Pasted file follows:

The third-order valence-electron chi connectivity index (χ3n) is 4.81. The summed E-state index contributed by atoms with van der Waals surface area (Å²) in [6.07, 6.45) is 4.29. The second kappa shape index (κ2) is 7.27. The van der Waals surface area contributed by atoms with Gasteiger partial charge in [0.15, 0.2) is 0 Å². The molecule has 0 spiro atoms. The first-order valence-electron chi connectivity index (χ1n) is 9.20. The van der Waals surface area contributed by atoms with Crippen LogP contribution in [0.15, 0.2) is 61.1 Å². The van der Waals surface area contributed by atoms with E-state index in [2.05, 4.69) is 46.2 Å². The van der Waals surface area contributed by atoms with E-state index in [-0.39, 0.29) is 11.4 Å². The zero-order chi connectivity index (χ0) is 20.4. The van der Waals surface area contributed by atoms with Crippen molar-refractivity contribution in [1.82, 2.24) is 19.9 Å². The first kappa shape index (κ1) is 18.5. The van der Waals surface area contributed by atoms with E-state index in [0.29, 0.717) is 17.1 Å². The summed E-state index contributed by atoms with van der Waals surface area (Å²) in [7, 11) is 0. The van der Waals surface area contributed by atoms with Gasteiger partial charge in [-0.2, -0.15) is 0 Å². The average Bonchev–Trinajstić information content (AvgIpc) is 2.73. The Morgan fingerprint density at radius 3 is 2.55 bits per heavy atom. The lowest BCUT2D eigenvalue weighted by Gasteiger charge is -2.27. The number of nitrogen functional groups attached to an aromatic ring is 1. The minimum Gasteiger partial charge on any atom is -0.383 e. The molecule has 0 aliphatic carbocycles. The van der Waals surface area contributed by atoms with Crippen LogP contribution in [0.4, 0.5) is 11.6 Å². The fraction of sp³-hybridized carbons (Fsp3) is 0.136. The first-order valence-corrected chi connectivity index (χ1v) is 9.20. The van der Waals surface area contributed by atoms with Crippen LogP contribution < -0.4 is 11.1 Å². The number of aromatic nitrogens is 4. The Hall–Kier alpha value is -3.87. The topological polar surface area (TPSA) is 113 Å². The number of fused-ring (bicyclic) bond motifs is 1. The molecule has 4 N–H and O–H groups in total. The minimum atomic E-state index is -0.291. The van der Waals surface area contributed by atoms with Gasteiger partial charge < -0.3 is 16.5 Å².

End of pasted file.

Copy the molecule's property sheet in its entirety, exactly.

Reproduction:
The third-order valence-electron chi connectivity index (χ3n) is 4.81. The summed E-state index contributed by atoms with van der Waals surface area (Å²) in [6.07, 6.45) is 4.29. The second kappa shape index (κ2) is 7.27. The van der Waals surface area contributed by atoms with Gasteiger partial charge in [0.15, 0.2) is 0 Å². The molecule has 0 spiro atoms. The first-order valence-electron chi connectivity index (χ1n) is 9.20. The van der Waals surface area contributed by atoms with Crippen LogP contribution in [0.15, 0.2) is 61.1 Å². The van der Waals surface area contributed by atoms with E-state index in [2.05, 4.69) is 46.2 Å². The van der Waals surface area contributed by atoms with E-state index in [-0.39, 0.29) is 11.4 Å². The zero-order chi connectivity index (χ0) is 20.4. The van der Waals surface area contributed by atoms with Crippen molar-refractivity contribution in [1.82, 2.24) is 19.9 Å². The first kappa shape index (κ1) is 18.5. The van der Waals surface area contributed by atoms with E-state index in [0.29, 0.717) is 17.1 Å². The summed E-state index contributed by atoms with van der Waals surface area (Å²) in [7, 11) is 0. The van der Waals surface area contributed by atoms with Gasteiger partial charge in [-0.2, -0.15) is 0 Å². The average Bonchev–Trinajstić information content (AvgIpc) is 2.73. The Morgan fingerprint density at radius 3 is 2.55 bits per heavy atom. The lowest BCUT2D eigenvalue weighted by Gasteiger charge is -2.27. The number of nitrogen functional groups attached to an aromatic ring is 1. The minimum Gasteiger partial charge on any atom is -0.383 e. The molecule has 0 aliphatic carbocycles. The van der Waals surface area contributed by atoms with Crippen LogP contribution in [0.4, 0.5) is 11.6 Å². The fraction of sp³-hybridized carbons (Fsp3) is 0.136. The first-order valence-corrected chi connectivity index (χ1v) is 9.20. The van der Waals surface area contributed by atoms with Crippen LogP contribution < -0.4 is 11.1 Å². The number of aromatic nitrogens is 4. The Hall–Kier alpha value is -3.87. The topological polar surface area (TPSA) is 113 Å². The number of fused-ring (bicyclic) bond motifs is 1. The molecule has 4 N–H and O–H groups in total. The minimum atomic E-state index is -0.291. The van der Waals surface area contributed by atoms with Gasteiger partial charge < -0.3 is 16.5 Å².